History in Review
Vesuvius A.D. 79. The Destruction of Pompeii and Herculaneum
By Ernesto De Carolis and Giovanni Patricelli. (Los Angeles, The J. Paul Getty Museum: 2003. 124 Pages, 120 color illustrations.) ISBN: 0-89236-719-9.
Reviewed by Herbert White - December 23, 2003
When Mount Vesuvius erupted in A.D. 79, it decimated the nearby towns of Pompeii and Herculaneum. The two cities, and many of their inhabitants, were preserved for prosperity under a layer of ash and volcanic debris. Located in Southern Italy, near the modern day city of Naples, Mount Vesuvius is still alive. Since that dreadful day in A.D. 79 when the two Roman cities of Pompeii and Herculaneum were buried, the volcano has erupted many times, often with deadly results. Studying the ruins that were preserved, due to this ancient eruption, not only provides insights into ancient Roman history and architecture, but is also provides insights into the modern day dangers that the volcano poses to those now living in its shadow.
In Vesuvius A.D. 79. - The Destruction of Pompeii and Herculaneum, Ernesto De Carolis and Giovanni Patricelli have crafted a highly readable account of this momentous eruption, and its aftermath. Besides describing the historic details known about the eruption, they also detail the available scientific information on the eruption. In writing this book, the authors have included excerpts from many contemporary literary accounts of the eruption, such as the eyewitness account recorded by Pliny the Younger. They have also seamlessly interwoven the available historical, archaeologically, literary, and scientific information on the eruption into an enthralling narrative that will fascinate both the general reader, as well as historians.
This text is packed with a marvelous range of photos and artwork that depict not only the ancient eruptions, but also more recent eruptions of Mount Vesuvius. Other illustrations show the ruins at Pompeii, ancient artwork, geological illustrations, and maps. The text includes details on the geography of the Campanian Plain (the area around Mount Vesuvius), which includes information on the volcanic activity in the region and a detailed explanation of what a volcano is, and what can occur during a volcanic eruption.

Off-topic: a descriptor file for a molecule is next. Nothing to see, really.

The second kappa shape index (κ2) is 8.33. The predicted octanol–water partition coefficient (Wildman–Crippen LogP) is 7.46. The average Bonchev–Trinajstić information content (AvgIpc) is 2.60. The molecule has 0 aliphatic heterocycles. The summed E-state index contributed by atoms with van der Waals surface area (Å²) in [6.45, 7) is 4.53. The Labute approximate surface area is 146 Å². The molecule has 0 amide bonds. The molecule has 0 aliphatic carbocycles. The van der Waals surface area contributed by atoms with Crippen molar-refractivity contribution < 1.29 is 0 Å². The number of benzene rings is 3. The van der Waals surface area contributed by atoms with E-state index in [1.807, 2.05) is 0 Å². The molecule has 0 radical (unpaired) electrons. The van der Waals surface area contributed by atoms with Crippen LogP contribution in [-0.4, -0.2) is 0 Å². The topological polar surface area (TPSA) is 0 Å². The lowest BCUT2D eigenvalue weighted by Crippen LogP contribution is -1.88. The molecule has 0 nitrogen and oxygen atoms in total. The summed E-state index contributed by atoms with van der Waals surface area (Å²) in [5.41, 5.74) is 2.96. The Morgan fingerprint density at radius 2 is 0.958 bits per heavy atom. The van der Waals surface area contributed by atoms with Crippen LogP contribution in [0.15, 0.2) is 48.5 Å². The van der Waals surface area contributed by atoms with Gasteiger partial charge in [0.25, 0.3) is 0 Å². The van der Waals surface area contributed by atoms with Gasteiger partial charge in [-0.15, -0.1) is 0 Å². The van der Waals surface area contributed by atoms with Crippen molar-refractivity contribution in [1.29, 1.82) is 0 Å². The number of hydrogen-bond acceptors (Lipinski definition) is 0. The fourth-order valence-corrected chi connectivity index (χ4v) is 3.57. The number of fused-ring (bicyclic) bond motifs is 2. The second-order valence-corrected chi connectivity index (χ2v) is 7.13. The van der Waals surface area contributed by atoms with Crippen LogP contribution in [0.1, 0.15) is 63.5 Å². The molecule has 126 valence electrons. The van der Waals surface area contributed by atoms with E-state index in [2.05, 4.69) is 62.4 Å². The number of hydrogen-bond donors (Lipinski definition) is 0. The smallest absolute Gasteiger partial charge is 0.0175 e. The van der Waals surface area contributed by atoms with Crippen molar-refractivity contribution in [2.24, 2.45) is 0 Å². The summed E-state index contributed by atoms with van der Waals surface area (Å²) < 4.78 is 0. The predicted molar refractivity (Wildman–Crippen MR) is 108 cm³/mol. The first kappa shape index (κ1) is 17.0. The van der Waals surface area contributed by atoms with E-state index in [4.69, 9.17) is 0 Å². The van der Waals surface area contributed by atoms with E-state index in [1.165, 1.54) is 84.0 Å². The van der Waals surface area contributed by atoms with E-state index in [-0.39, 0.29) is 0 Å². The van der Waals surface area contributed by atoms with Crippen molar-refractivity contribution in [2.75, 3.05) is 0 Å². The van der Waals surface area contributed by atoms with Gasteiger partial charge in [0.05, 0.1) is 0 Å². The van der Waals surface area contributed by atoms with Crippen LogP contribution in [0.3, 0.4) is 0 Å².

The scientific discussion on vulcanism is highly readable and should be easy to follow even if you have had no previous exposure to the study of geology. Building upon this overview of vulcanism, the authors then impart upon an overview of the events that presaged the eruption, the eruption itself, and its aftermath. They also describe the rediscovery of the buried cities, and the discovery of human remains. Besides these historical and scientific details, the authors also provide a survey of Pompeian Stories and Legends, most of which developed after the rediscovery of Pompeii. The text also includes a list of the Principal Eruptions of Vesuvius from 25,000 B.C. to March 18, 1944. It concludes with a glossary of vulcanology terms and a select bibliography.
Vesuvius A.D. 79. - The Destruction of Pompeii and Herculaneum is a fascinating book! It will captivate anyone interested in vulcanism, archeology, or the history of the Pompeii and Herculaneum. The text is well suited for both the general reader and students of all ages. It will make a valued addition to any college course on Roman history. It will also be well received in many lower level geology courses as an associated text. This text will expose the students to a mesmerizing and engrossing discourse on a well-known volcanic eruption and its deadly consequences. The information on vulcanology interwoven throughout the text will effortlessly reinforce the information in their main textbook.
I highly recommended this book - for its readability and for the comprehensive historical and geological overview that it offers on the eruption of Mount Vesuvius in A.D. 79, and its consequences.
Ashen Sky, illustrated by Barry Moser.
The Letters of Pliny the Younger and the Eruption of Vesuvius.
Antiquity Recovered: The Legacy of Pompeii and Herculaneum, edited by Victoria C. Gardner Coates and Jon L. Seydl.
Thirteen essays that chronicle how our understanding of Pompeii and Herculaneum have changed over time, and the place these sites hold in popular culture.
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